Jevon and Geek are both pointing to this story about Activebuddy’s patent win. I’m not a programmer, so I don’t know for sure, but I’m fairly certain that writing a bot to interact with IM apps is not all that difficult, and was probably done before ActiveBuddy came up with their “invention” of the technology in 2000. I mean there were IRC bots that did the same thing back when I started online in 1994, and I assume well before that. Some of them were not exactly written by programming geniuses either, so I don’t think it would take the discovery of a new technology to write one for AIM, Yahoo or ICQ, would it? Certainly not anything worth a patent.
The management of knowledge workers should be based on the assumption that the corporation needs them more than they need the corporation. They know they can leave. They have both mobility and self-confidence. This means they have to be treated and managed as volunteers, in the same way as volunteers who work for not-for-profit organisations. The first thing such people want to know is what the company is trying to do and where it is going. Next, they are interested in personal achievement and personal responsibility — which means they have to be put in the right job. Knowledge workers expect continuous learning and continuous training. Above all, they want respect, not so much for themselves but for their area of knowledge.‘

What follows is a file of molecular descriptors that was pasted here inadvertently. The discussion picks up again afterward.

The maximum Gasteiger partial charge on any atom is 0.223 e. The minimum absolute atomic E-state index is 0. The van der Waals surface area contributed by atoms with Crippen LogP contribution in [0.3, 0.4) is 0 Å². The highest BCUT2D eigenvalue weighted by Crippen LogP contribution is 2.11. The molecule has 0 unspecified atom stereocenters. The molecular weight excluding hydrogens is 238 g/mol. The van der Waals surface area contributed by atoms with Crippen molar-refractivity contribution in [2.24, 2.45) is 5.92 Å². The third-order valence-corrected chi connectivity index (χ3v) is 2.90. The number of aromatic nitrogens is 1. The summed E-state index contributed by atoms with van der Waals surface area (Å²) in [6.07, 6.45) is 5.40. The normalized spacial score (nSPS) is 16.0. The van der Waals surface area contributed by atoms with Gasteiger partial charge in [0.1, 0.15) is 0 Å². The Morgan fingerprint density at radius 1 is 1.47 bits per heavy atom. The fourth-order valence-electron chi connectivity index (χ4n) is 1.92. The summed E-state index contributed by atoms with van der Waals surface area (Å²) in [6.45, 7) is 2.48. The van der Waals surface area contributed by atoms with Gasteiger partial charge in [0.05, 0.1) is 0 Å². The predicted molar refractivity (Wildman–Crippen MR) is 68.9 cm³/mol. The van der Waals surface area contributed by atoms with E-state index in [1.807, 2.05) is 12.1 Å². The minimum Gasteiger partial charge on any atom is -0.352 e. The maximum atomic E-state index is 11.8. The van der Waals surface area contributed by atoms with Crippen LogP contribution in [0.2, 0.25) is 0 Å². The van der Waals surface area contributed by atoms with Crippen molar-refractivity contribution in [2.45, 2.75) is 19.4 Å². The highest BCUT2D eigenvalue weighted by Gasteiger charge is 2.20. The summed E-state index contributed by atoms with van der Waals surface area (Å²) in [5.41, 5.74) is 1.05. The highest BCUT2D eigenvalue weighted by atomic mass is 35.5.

I work for a not-for-profit. I’ve seen how the “volunteers” are treated, compared to how I’m treated. I’ve seen how some other employees are treated compared to how I’m treated. Some better, some worse. I hate my job, any questions? 🙂
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